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FT: Reforms could expose ‘scandalous tax treatment’ of multinationals

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Campaigners for country-by-country reporting of profits and corporate taxes have seized on a Financial Times editorial claiming that the reform may expose what it called ‘the scandalous tax treatment of multinationals in the rich world’. The editorial, published on 22 December, suggested that, for some multinationals, current practice turns corporation tax ‘largely into a voluntary gesture’.

It observed that UK Uncut, the pressure group co-ordinating nationwide protests against tax avoidance, ‘has a point – if not the one it thinks it has’.

Avoidance, unlike evasion, is legal and ‘not obviously immoral’, the article said. But a tax system that is seen as fair ‘goes a long way to win the public over to the imperative of deficit cuts’.

It called on the European Commission, which has just completed a consultation on country-by-country reporting, to extend the rule to all listed groups.

It continued: ‘Civil society groups think such reporting will unveil tax avoidance undermining developing countries’ tax revenues. In fact, the greater impact may be to expose the scandalous tax treatment of multinationals in the rich world.’

The FT editorial suggested that as the use of intragroup financial links and transfer pricing of intangibles ‘grow in importance’, so will ‘the slipperiness of the corporate tax base’.

But Richard Lambert, the CBI’s Director-General, responding in a letter to the FT, claimed that a ‘steady exodus’ of multinational companies and mobile talent to other jurisdictions demonstrated that ‘the UK’s status as an international business location is being threatened by its heavy-footed approach to business tax’.

Tax risk
The Tax Justice Network has claimed, in its submission to the recent EC consultation, that ‘essential’ country-by-country data is ‘not available to the boards of directors of the vast majority of multinational corporations at present because [it] is not conventionally prepared … although the data to enable its preparation must exist’.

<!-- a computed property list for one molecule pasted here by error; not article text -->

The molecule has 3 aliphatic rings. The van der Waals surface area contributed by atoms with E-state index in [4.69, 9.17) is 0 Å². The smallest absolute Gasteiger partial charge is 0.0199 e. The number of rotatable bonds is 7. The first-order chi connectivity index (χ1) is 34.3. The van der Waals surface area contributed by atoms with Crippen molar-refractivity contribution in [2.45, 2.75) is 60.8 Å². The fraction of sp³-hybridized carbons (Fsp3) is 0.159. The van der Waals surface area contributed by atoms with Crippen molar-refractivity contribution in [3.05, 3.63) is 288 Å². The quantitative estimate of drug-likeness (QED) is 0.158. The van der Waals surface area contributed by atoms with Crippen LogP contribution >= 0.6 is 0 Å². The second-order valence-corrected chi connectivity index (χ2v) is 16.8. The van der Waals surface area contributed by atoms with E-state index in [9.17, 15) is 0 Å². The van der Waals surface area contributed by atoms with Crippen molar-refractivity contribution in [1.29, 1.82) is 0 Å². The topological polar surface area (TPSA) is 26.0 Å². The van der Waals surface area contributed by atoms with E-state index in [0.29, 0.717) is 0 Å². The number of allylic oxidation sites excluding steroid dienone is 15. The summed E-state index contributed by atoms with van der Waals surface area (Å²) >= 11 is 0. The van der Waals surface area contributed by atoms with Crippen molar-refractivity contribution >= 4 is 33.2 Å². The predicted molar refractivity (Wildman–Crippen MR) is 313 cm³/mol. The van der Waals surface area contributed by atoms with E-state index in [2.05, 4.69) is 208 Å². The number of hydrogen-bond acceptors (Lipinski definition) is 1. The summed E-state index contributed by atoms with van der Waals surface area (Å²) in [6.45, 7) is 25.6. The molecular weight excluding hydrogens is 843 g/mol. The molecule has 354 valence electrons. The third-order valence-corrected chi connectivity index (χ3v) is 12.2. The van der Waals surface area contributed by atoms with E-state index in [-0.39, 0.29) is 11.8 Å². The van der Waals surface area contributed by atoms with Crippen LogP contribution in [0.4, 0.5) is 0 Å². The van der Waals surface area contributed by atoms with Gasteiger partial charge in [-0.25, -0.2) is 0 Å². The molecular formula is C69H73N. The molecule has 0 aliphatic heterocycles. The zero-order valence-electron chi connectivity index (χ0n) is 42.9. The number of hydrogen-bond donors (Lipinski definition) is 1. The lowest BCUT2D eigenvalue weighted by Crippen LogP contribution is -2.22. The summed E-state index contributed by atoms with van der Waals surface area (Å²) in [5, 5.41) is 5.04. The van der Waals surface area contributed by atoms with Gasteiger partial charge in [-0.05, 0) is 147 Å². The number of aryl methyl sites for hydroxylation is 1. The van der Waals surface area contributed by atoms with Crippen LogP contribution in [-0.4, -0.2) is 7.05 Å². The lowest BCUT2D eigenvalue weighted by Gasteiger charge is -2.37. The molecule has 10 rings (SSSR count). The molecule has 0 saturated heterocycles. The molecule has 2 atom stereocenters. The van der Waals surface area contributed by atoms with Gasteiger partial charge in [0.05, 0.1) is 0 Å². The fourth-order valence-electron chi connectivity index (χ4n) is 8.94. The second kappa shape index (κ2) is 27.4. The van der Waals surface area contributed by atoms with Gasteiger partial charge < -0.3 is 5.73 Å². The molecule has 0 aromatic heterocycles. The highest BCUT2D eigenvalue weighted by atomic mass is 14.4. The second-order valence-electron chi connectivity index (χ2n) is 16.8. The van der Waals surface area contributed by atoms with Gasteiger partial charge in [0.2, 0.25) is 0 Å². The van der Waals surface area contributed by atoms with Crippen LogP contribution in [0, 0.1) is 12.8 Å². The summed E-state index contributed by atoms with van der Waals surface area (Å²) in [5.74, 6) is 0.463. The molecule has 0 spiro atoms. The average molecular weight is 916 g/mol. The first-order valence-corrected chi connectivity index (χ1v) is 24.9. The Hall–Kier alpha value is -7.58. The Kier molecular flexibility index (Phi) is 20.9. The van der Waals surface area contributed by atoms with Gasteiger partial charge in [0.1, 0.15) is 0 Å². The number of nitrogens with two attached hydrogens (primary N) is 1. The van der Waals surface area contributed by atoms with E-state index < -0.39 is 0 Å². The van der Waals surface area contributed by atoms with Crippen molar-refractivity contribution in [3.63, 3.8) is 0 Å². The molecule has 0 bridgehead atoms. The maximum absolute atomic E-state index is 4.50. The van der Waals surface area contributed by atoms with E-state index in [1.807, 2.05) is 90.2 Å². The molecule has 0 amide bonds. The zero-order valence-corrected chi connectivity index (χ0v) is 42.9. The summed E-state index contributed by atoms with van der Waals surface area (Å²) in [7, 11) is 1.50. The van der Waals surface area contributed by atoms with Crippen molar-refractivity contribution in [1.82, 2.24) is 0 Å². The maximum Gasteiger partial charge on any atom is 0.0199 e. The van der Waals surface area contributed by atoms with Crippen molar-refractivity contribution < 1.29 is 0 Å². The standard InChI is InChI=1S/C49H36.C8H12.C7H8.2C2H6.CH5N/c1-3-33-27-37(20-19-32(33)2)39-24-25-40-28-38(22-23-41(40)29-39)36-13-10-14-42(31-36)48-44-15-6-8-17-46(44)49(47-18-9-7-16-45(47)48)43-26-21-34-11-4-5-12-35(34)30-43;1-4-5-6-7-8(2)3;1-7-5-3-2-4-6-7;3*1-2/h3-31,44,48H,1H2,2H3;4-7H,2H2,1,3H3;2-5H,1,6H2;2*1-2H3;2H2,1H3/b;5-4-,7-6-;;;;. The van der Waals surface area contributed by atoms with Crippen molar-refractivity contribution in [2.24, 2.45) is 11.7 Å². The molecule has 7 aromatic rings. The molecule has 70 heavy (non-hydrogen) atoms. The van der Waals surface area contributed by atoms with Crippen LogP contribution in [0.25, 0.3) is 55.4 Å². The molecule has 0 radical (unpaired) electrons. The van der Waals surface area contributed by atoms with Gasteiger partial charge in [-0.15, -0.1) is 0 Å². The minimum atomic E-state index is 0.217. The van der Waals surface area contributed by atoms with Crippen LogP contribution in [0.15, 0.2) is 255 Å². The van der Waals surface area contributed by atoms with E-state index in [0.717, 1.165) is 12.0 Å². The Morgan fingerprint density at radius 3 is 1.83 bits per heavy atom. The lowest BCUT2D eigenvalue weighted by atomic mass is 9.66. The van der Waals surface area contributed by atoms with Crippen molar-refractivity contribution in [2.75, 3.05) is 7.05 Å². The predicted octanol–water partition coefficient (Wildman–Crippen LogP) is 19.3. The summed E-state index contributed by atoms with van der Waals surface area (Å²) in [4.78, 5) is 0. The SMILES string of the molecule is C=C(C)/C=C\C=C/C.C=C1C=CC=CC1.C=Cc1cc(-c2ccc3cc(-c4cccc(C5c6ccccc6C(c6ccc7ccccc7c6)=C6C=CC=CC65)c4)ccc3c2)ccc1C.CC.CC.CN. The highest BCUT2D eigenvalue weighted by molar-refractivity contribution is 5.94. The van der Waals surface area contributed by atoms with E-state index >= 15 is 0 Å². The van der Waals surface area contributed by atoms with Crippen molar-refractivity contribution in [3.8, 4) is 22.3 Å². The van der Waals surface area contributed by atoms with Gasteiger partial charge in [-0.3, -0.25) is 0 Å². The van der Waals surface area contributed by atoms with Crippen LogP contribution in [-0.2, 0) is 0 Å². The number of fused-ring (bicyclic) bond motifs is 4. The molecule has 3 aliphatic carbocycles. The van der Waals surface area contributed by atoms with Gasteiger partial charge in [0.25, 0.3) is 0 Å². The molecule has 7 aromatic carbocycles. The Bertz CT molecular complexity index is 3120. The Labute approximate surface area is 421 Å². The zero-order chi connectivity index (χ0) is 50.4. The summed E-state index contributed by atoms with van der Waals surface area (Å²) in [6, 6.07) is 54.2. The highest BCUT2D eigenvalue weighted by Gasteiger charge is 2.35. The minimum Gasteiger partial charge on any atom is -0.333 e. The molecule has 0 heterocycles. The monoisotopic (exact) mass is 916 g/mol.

The TJN submission added: ‘As a consequence it is highly unlikely that effective tax governance takes place within the boardrooms of most major multinational corporations. This almost invariably means that risk from tax transactions is unlikely to be properly appraised by those boards.’

Country-by-country reporting would enhance tax governance within governments; tax collection; the upholding of the law on matters such as transfer pricing; and the accountability of government for its management of taxation within a jurisdiction, it said.

Profit shifting
As Tax Journal reported on 1 November, a BBC radio investigation into tax avoidance by some of the UK's largest companies concluded that there was a trend among larger multinationals towards collecting profit-generating activities in subsidiaries in low tax zones.

Malcolm Gammie QC, who represents taxpayers and HMRC in tax litigation, said recent case law had undercut the UK's controlled foreign companies rules. HMRC is now 'more vulnerable', he said, 'in the sense that it's more difficult to protect our borders against these activities'. He added: 'When you're looking at the European Union, the opportunity to locate and put profits in other member states is obviously significantly greater than it used to be.'

A former tax inspector, Tony Attwood, said the potential tax savings must be 'irresistible' to the multinationals. 'If a multinational can decide where its profits will fall, then revenues will fall drastically in normal rate countries,' he said. 'The vital components that drive profit will be in a tax haven.'

‘Growing consensus’
Campaigners at Christain Aid reported in November that just three respondents in the charity’s recent survey of FTSE 100 companies supported new international accounting standards to require country by country reporting. But the charity told Tax Journal that there was 'a growing consensus' on the need for greater transparency in tax.

The FT reported that while companies were unsurprisingly ‘cool’ about reform, Standard Chartered had already made a start on publishing accounts for individual countries but ‘wants a level playing field'.

Bill Dodwell, Head of Tax Policy at Deloitte has said companies need a strategy to inform shareholders and employees while being ‘careful not to over-react’ to recent campaigns. Writing in Tax Journal (20 December), Dodwell said such a strategy could cover ‘everything from choosing where to pay tax to a PR strategy (which could include simply saying nothing, of course)’. Companies ‘pay about one third of the total tax in the UK and need to help get that message across’, he added.